# Tag Archives: Valuation Exercise

## Quiz Comments and Prize Awarded

The key to the quiz (here: http://wp.me/p2OaYY-1q4) is to make the least bad choice. In investing as in life there are no “perfect” choices but you must choose—even if that means not choosing.  You may think Company B (Yahoo) is priced too richly at \$21.7 billion to \$100 million in net income and \$250 million in free cash flow, but returns will flow to shareholders since the company is debt-free and throwing off free cash flow despite rapid growth. However, due to the high price being paid for the future, a purchase may lead to a permanent though not total capital loss.

Shareholders in Company A stand far behind debt holders and legacy employee obligations.  Keep things simple in your analysis. A company can be financed through debt and equity. Equity shares in the success of the business while debt holders have priority payment in return for a fixed return.

You see \$6.8 billion of equity compared to \$202 billion of debt with \$61 billion in pension liabilities.  This business looks like a pension obligation attached to a car company.  Debt holders and employees stand in front of shareholders. There is 3.3% of equity of the total capital structure (\$6.8 billion of equity divided by (\$202 in debt + \$6.7 billion in equity). There is no margin for error. You don’t know when the debt falls due or its terms, but it is an easy guess to figure out that the 2.5% return on fixed assets and 0.7% return on average capital can’t generate the returns to pay interest on the debt.

Free cash flow is negative (-\$18.9), so the high amount of fixed assets can’t be  replaced or maintained.  Adding more debt to pay maintenance capital expenditures will only hasten the demise of the shareholders.

Just because the company is capital intensive doesn’t mean it can’t have competitive advantages. Look at Boeing  BA_VL.  Note the high returns (though cyclical) on capital. But Company A (GM) has below normal returns on capital (2.5% on fixed assets and 0.7% on average capital). The company may be facing a cyclical low in sales, earnings and cash flow but we have a non-franchise business with poor returns and a huge debt load. This is not a good long-term choice to own the equity of. Now if you wanted to own an asset cheaply, then perhaps you could look at where the company’s debt is trading to perhaps own cheap equity in a restructuring, but you were not given that choice here.  Ben Graham says the worst mistake is to pay an optimistic price for a bad business.  See below:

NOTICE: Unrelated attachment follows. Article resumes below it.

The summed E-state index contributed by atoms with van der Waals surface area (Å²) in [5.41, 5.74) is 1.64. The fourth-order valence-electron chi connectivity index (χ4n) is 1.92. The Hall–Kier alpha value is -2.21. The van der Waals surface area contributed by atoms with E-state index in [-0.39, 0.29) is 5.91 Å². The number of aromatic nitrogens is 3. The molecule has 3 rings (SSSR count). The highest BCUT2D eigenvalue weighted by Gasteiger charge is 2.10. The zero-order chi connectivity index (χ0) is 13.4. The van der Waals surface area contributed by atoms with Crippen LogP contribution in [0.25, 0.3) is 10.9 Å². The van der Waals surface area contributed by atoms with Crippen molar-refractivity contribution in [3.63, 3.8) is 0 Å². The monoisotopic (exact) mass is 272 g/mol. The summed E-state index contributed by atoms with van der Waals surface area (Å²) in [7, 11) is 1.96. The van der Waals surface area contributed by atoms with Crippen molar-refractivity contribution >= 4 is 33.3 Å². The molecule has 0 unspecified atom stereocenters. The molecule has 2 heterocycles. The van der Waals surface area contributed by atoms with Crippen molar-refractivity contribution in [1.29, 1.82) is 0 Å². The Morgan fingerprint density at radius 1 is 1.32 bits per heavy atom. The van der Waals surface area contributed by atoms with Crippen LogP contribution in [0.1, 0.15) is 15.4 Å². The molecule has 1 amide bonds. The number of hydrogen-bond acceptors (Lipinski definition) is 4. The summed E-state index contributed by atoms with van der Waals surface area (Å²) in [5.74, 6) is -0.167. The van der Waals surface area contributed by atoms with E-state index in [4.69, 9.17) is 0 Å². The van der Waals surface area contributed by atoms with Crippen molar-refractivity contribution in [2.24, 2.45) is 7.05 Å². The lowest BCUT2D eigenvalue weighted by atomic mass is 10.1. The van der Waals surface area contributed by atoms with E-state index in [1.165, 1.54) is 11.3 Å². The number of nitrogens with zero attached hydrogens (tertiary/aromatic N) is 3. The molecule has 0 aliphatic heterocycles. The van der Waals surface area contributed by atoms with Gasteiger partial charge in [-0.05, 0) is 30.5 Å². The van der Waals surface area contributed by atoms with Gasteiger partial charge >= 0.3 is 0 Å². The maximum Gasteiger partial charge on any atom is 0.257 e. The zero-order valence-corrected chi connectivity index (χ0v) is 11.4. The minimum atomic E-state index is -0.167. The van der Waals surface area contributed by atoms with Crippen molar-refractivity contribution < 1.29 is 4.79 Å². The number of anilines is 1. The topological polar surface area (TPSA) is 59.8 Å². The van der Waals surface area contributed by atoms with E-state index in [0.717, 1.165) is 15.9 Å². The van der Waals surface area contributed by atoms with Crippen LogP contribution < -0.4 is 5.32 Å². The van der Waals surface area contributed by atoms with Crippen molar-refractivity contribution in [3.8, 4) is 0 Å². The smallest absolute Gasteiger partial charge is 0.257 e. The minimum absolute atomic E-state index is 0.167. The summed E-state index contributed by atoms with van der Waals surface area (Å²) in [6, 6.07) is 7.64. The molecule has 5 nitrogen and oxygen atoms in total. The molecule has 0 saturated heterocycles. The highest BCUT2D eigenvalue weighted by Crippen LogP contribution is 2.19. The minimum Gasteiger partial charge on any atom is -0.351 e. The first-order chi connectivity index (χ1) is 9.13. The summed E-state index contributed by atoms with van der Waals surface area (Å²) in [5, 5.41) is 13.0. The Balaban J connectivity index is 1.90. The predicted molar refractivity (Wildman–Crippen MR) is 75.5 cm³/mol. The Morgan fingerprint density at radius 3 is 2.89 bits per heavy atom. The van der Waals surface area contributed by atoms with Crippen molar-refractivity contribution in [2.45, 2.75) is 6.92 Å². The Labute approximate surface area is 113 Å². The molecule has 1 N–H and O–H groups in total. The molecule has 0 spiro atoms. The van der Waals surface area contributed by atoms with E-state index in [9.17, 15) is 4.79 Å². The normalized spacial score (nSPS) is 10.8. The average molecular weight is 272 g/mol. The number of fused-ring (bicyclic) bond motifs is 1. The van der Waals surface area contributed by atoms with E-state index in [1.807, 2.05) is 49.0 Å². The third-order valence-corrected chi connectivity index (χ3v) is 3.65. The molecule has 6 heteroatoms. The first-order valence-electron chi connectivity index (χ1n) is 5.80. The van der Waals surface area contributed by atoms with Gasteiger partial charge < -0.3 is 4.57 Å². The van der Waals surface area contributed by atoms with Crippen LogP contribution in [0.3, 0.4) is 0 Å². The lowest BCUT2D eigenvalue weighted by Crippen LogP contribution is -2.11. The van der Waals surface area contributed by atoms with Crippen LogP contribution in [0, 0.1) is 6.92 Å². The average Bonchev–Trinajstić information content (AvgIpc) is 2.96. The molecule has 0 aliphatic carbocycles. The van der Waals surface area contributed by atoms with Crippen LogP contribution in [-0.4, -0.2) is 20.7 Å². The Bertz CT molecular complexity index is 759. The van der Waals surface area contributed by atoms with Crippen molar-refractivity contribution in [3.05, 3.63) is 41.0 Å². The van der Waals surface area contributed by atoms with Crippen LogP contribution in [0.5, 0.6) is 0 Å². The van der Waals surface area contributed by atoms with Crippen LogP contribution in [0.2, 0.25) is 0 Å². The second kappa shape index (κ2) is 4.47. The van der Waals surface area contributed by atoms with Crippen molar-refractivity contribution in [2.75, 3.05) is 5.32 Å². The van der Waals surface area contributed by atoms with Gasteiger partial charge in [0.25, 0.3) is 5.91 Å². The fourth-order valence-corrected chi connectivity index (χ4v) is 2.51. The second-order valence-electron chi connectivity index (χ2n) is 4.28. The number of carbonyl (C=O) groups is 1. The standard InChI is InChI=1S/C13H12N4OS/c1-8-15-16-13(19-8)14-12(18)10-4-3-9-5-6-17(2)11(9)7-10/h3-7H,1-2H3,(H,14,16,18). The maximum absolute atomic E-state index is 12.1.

“The risk of paying too high a price for good-quality stocks-while a real one—is not the chief hazard confronting the average buyer of securities….the chief losses to investors come from the purchase of low-quality securities at times of favorable business conditions.”

September 2003, the time of this exercise may not have been considered favorable business conditions, but a poor quality business laden with a high debt load certainly makes the equity a low-quality security. Go Short.

This quiz hopes to focus you on the balance sheet. Company A offers practically no hope of return to shareholders.

Company B, on the other hand, has low capital intensity, high returns on fixed assets (42.5%) and decent returns on capital (5%) considering how fast the company has been growing (70%).  Obviously, a 70% growth rate will not be sustained for long and the investments to grow are probably not yielding a normal return yet. But with a debt-free balance sheet  and free cash flow despite rapid growth (the business is self-funding), I, as a shareholder, at least stand a chance to earn a return, though not much of one due to the high current price (expectations) that I am paying.

By a process of elimination, I go long Company B. Yahoo_VL_2012

As the links above show, GM eventually goes to \$0 while Yahoo grows rapidly for another two to three years before growth slows and the stock price sells off.

At the time of your assignment Company A was shorted at \$23.8 billion market value while you went long Company B at \$21.7 billion.  At the end of five years, during the dark days of Sept. 2009, Yahoo was trading at a 50% quotational loss while GM was down 75% on its way to \$0. You netted \$25% on \$10 million or your payday after five years was about \$2.5 million.

For those who chose to invest in Company A, please review how to read a balance sheet (In Book Vault) and view: http://youtu.be/6eXFxttxeaA

Readers posting the correct answer and others who think they deserve a prize can go here: